Construction Site Theft Prevention
By Clifford Strong, CEO of JC Protection LLC | May 9, 2022
If you’ve been working in the construction industry for more than a few years, chances are good that you can think of at least one example of construction site theft that occurred on the job. Some contractors even think of minor instances of theft such as missing materials or hand tools as being normal.
No amount of workplace theft is normal or acceptable. Instead of finding ways to manage the increased project costs associated with this pervasive problem, read on to find out more about it and learn how to prevent theft at a construction site.
A Little Background
Before moving on to take a more in-depth look at construction site theft prevention, it’s worth taking a moment to emphasize how serious the problem is. Good, law-abiding citizens often have a hard time understanding the motivations of criminals and the pervasiveness of crime, which makes it difficult to act against it. To address this problem, let’s briefly evaluate the scale of the problem and the most common motivations of those perpetuating it.
How Often Do People Steal From Construction Sites?
People have been stealing from construction sites more often than ever in recent years. The National Insurance Crime Bureau (NICB) and the National Equipment Register (NER) estimate that losses from construction theft can reach as high as $1 billion per year. Though there is no comprehensive database for related statistics that can be used to create a more exact estimate, most contractors will experience this problem at some point in their careers.
There are a few factors that could be contributing to the rise in construction site theft seen in recent years. The most influential of them is the usually low risk of getting caught. When the pandemic began, many already remote and infrequently worked construction sites got closed down entirely, making them look even more appealing as targets. People were also desperate for relief from their financial woes, and desperation often inspires a turn to crime.
Unfortunately, the pandemic’s end has not automatically put a stop to the problem. Contractors still need to focus on construction site theft prevention if they want to avoid the direct and indirect negative impacts of stolen equipment, tools, and materials.
Why Do People Steal From Construction Sites?
People steal from construction sites because without adequate construction site security, they tend to be easy targets. Construction sites are almost always located in public places where thieves can easily see all the valuable equipment, tools, and building materials left unprotected after-hours.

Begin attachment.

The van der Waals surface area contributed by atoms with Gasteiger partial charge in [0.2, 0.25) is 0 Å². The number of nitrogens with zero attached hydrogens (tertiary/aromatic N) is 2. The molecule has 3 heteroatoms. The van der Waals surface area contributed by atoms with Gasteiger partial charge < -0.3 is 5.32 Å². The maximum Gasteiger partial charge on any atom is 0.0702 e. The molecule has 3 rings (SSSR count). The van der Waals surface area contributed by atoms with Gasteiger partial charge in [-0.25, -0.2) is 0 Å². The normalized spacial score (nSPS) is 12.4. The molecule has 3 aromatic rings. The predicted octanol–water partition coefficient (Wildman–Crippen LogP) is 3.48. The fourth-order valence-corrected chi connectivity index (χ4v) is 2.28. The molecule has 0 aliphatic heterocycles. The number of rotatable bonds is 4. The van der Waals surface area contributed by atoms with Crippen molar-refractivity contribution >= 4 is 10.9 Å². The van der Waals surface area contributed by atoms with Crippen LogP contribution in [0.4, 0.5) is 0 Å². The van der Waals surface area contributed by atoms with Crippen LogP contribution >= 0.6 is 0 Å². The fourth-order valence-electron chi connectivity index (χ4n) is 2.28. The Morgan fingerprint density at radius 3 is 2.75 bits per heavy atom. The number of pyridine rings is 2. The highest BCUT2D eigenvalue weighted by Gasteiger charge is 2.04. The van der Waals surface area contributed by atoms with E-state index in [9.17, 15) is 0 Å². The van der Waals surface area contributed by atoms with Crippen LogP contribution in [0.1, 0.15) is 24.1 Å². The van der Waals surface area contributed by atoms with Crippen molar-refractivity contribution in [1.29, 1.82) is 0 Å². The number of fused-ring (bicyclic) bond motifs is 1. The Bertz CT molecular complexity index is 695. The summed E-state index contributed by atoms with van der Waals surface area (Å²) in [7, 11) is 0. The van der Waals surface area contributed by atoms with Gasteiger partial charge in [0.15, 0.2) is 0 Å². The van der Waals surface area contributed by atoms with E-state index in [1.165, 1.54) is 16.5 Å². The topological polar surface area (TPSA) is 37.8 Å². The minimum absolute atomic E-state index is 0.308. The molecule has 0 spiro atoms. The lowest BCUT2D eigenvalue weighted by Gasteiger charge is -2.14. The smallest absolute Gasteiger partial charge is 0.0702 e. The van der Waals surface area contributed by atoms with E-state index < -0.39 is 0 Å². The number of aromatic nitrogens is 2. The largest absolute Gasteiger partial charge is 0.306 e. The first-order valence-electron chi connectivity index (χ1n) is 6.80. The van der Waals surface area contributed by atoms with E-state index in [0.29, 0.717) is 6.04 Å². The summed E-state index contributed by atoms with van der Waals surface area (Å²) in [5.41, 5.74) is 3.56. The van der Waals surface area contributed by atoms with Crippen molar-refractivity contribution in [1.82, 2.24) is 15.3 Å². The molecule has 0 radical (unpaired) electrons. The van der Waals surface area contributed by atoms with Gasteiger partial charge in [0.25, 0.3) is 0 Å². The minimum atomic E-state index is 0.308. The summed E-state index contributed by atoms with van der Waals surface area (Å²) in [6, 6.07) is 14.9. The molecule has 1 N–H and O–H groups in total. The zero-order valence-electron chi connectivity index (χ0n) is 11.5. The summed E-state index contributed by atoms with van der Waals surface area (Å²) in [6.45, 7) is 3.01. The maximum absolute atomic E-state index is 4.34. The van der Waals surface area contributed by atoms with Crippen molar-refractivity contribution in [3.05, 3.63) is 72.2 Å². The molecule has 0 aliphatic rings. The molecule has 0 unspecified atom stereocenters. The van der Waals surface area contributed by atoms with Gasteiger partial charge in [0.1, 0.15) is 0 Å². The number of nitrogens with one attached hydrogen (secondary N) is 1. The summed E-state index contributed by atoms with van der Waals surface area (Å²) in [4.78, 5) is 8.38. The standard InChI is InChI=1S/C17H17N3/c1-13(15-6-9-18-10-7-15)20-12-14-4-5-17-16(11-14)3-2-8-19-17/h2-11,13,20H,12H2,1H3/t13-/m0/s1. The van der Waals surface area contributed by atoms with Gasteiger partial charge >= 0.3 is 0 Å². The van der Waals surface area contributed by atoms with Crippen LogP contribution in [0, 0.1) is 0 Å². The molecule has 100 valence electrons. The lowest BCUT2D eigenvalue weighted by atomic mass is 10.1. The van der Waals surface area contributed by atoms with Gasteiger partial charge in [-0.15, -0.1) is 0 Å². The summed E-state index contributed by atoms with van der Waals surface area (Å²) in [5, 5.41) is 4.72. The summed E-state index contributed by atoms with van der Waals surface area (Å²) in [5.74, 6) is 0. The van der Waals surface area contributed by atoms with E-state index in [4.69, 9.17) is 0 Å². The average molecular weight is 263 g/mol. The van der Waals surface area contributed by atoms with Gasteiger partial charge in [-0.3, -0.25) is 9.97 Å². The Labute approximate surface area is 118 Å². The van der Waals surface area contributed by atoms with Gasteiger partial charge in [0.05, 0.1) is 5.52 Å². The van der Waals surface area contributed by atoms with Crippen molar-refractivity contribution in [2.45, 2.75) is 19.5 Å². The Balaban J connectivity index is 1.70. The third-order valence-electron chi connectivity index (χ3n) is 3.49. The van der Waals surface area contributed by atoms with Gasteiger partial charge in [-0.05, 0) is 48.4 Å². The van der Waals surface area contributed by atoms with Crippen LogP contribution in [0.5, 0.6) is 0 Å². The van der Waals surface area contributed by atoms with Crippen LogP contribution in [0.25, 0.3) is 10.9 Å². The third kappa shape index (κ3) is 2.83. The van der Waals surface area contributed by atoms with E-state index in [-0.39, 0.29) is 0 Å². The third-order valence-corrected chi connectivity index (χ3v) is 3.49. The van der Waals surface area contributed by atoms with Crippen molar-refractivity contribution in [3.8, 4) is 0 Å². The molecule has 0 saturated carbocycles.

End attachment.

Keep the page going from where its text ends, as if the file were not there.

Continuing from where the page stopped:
Until recently, most construction site thefts involved heavy equipment, expensive handheld tools, or high-value metals like copper piping. Since the COVID-19 pandemic drove up lumber prices, some thieves have been changing their focus and stealing everything from two-by-fours to plywood, instead.
What Are the Consequences of Construction Site Theft for Contractors?
The consequences of construction site theft for contractors extend beyond the monetary losses associated with purchasing new tools, equipment, or materials. Construction companies usually have insurance policies that will pay to purchase new items. However, those insurance policies rarely cover the indirect costs of construction site theft.
The indirect costs of construction site theft range from unanticipated downtime that can set back projects and wind up costing companies more in labor and material costs to reputational losses and fewer returning clients. Property owners are less likely to work with companies that don’t seem to take construction site theft prevention seriously. The bad press that results from news stories about thefts within the industry can also dissuade people from working with certain contractors.
The Basics of Construction Site Theft Prevention
There are many ways to help prevent construction site theft, but if you’re serious about maintaining the company’s reputation and putting a stop to missing tools, equipment, and materials, the first step to take is always the same. Hire a security company to provide guards for the site during off-hours.
Trained security guards provide the best form of deterrence against construction site theft. Their presence alone often convinces criminals to look elsewhere for easy targets, and if thieves are brave enough to break in, anyway, the guards will catch them and turn them over to the authorities.
Security experts recommend taking a multifaceted approach to construction site theft prevention. Even if you’ve already hired a company to provide security guards, it’s still important to take other preventative measures such as installing cameras, keeping the site well-lit, and contacting the local authorities to let them know unauthorized nighttime visitors should be stopped.